# Functions for scanning command line options

I know that getopts is available but I wanted to write my own as a way of improving my bash. Below I show two function definitions and an example of the use of them in a bash script. Finally I show the output of the script.

#!/bin/bash
# Produce a string variable which can be used by function isoption
# to give calling scripts an easy way to determine what options are
# are provided in its command line regardless of their order.
# Call this function as:
#
#   mygetopts "$@" # # Non-option arguments in the command line of the caller are # passed back to the caller in array NONOPTARGS and can be used like this: # # name=NONOPTARGS[0] # # NOTE: Option globbing is not allowed function mygetopts () { # Initialize a string variable which will be made to contain all # option names in "$@".  Since this string will be used by function
# isoption a weird variable name is used to avoid collision with
# variable names in calling script since it cannot be made local.

O1P2T3I4O5N6="-"    # O1P2T3I4O5N6 is avaiable to caller
declare -i i=0      # i is local to function

if [[ "$1" == "-h" || "$1" == "--help" ]]; then
echo "Usage: $0 \"$@\"" >&2 return 1 fi for arg in "@" ; do # arg will be each positional parameter if [[ {arg:0:1} == - ]] # if arg begins with - # Pack all option names separated by - then O1P2T3I4O5N6={O1P2T3I4O5N6}{arg:1}- else NONOPTARGS[i++]=arg fi #echo "O1P2T3I4O5N6 =O1P2T3I4O5N6" #echo "NONOPTARGS = {NONOPTARGS[@]}" done return 0 } function isoption () { if [[ O1P2T3I4O5N6 =~ ^.*-{1}-.* ]] then return 0 else return 1 fi }  #!/bin/bash # Example of using functions mygetopts and isoption to provide easy # access to all command line options as well as non-option arguments # regardless of their order. # # To use these functions place the file MYFUNCTIONS in your HOME # directory and source it in your bash script before using the # functions. Alternately it can be sourced by your .bash_profile set +vx # Change + to - to enable tracing echo echo These # command line arguments are provided: echo "@" . ~/MYFUNCTIONS # source the function definitions echo echo These functions are defined: compgen -A function # Show what functions are defined echo mygetopts "@" # Call mygetopts with all command line arguments echo mygetopts returns this string with all options separated by - echo O1P2T3I4O5N6 = O1P2T3I4O5N6 # Show the string of all options echo Examples of the use of isoption function: if isoption f; then echo f found ; else echo f Not found; fi if isoption z; then echo z found ; else echo z Not found; fi if isoption abcd; then echo abcd found ; else echo abcd Not found; fi if isoption abcde; then echo abcde found ; else echo abcde Not found; fi echo echo Examples of the accessing of non-option arguments: inputfilename={NONOPTARGS[0]} outputfilename={NONOPTARGS[1]} echo inputfilename=inputfilename echo outputfilename=outputfilename  ***13:00:47 617 ~/work>testmygetopts -bde -f infile -abcd -x outfile -y  These 7 command line arguments are provided: -bde -f infile -abcd -x outfile -y These functions are defined: • isoption • mygetopts mygetopts returns this string with all options separated by - O1P2T3I4O5N6 = -bde-f-abcd-x-y-  Examples of the use of isoption function: f found z Not found abcd found abcde Not found  Examples of the accessing of non-option arguments: inputfilename=infile outputfilename=outfile  ## 2 Answers The bash code all looks reasonably fine to me. The -h and --help output doesn't look right (it will print the actual parameters passed, but should print the list of allowable options/parameters?) Options like --this-will-break won't work with --will or --break. I'm not clear if parameters with spaces in them will work, as in: testmygetopts "this is one argument" I think 'isoption' could be simplifed to just be the [[ ]] expression (since it will return 0 or 1 already). declare -i i=0 # i is local to function  Inside a function declare and local do the same thing, but if you're going to write a code comment saying it's local, don't you think the local keyword is more self-documenting? I'd write it… local -i i=0 if [[ "1" == "-h" || "1" == "--help" ]]; then  This is fine, but you don't actually need double quotes inside a double-bracket test. You don't need the double-equals either. That's up to you. echo "Usage: 0 \"$@\"" >&2  Use printf and single quotes for better readability. You immediately know the "$@" won't expand in single quotes, and the "$0" gets expanded before printf interpolates it. printf 'Usage: %s "$@"\n' "$0" >&2  for arg in "$@" ; do    # arg will be each positional parameter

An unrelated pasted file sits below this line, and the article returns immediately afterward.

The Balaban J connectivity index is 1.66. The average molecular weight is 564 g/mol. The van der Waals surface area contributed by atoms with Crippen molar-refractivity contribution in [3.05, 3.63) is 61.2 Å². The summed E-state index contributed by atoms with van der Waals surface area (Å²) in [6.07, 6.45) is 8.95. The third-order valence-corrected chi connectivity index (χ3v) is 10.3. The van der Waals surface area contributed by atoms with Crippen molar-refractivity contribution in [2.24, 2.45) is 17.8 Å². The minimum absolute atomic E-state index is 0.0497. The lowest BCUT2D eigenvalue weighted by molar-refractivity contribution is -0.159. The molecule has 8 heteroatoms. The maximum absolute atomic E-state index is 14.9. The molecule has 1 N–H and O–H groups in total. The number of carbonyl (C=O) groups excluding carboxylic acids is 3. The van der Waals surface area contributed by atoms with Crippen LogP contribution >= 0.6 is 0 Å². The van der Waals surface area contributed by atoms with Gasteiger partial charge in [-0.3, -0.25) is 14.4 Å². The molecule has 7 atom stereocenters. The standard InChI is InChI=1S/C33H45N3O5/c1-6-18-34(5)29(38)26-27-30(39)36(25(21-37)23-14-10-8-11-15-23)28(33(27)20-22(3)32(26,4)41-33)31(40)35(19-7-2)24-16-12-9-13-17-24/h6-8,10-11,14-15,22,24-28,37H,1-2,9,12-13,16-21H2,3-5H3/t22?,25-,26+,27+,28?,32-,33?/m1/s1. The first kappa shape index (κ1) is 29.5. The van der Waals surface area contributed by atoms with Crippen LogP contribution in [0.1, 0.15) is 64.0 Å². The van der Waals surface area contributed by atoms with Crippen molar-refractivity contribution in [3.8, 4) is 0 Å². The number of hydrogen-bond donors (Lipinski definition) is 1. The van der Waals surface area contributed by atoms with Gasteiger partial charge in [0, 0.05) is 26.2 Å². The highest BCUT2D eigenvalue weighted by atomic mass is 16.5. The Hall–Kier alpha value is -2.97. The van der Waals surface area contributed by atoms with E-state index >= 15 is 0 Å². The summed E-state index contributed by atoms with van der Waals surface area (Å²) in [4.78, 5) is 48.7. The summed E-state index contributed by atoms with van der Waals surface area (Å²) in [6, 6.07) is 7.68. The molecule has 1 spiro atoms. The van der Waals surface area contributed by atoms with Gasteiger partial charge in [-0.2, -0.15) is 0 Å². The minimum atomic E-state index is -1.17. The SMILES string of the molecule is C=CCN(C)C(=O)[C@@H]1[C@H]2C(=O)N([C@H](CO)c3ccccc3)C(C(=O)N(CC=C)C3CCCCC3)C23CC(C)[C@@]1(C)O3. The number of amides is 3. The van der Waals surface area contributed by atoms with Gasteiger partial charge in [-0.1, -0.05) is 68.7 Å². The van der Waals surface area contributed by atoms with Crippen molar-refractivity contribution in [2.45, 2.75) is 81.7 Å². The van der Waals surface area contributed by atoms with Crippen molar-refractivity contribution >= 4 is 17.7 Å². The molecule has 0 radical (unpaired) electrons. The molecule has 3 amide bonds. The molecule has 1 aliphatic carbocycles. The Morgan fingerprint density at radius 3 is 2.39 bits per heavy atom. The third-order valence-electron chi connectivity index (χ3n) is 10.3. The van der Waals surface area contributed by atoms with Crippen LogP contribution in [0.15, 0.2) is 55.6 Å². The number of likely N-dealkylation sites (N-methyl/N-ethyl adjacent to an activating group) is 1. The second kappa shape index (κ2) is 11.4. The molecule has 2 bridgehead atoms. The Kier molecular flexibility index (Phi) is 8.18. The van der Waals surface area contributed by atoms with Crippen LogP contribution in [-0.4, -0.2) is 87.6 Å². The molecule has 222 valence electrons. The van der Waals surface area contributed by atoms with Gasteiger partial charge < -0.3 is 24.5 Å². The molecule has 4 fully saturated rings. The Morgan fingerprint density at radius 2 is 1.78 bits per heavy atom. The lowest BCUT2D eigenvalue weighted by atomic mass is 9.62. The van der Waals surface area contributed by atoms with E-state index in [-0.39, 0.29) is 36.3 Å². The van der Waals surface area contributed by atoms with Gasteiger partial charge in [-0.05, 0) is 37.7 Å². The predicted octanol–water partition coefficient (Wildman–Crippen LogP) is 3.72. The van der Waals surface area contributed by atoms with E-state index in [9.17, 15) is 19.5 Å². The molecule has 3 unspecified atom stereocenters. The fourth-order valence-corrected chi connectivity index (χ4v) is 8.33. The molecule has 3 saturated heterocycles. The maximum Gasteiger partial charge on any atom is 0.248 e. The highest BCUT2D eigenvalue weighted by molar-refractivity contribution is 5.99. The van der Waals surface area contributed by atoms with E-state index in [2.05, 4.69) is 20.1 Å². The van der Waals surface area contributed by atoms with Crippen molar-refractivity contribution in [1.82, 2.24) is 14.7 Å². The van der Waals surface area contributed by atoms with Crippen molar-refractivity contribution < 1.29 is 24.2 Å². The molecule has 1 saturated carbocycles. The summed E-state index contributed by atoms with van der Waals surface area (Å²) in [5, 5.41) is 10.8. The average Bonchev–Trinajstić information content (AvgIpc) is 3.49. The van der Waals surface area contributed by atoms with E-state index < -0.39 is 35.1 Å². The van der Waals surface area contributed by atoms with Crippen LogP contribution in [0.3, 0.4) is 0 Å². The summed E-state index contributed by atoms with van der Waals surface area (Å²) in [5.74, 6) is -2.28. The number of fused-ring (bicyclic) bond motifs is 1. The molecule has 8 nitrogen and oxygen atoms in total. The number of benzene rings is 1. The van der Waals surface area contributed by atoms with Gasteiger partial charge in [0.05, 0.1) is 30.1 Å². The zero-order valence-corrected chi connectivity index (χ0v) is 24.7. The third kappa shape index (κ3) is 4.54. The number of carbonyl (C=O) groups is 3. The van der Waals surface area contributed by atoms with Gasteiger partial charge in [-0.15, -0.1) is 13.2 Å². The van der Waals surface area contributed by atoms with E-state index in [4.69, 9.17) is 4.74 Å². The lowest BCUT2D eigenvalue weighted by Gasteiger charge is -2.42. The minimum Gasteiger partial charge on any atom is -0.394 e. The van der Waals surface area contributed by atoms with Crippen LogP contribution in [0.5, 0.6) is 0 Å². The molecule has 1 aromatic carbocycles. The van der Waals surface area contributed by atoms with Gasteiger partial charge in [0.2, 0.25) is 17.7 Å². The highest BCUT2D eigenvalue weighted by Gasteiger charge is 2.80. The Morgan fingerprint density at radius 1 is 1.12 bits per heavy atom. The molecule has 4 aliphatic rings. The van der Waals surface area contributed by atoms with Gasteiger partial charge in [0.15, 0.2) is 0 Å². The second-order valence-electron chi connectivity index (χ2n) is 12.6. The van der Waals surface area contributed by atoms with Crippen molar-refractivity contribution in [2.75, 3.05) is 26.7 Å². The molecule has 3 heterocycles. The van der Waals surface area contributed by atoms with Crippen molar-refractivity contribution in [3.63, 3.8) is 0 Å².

Same as for arg without the in "$@" part. Up to you. if [[${arg:0:1} == - ]]    # if $arg begins with -  More efficiently written: if [[$arg = -* ]]


function isoption ()
{

if [[ $O1P2T3I4O5N6 =~ ^.*-${1}-.*$]] then return 0 else return 1 fi }  A nice bash feature is that return always returns the value of$?, so you could write this:

[[ $O1P2T3I4O5N6 =~ ^.*-${1}-.*$]] return  But if you prefer explicit, your code is fine. On to the example part: echo echo These$# command line arguments are provided:
echo "$@"  This use of echo is the only thing I think it actually wrong. Echo takes options (-neE), so you should never give it an unsanitized "$@" to output. Use printf here.

printf '%s ' "\$@"; echo


And the rest is fine. Very nice job!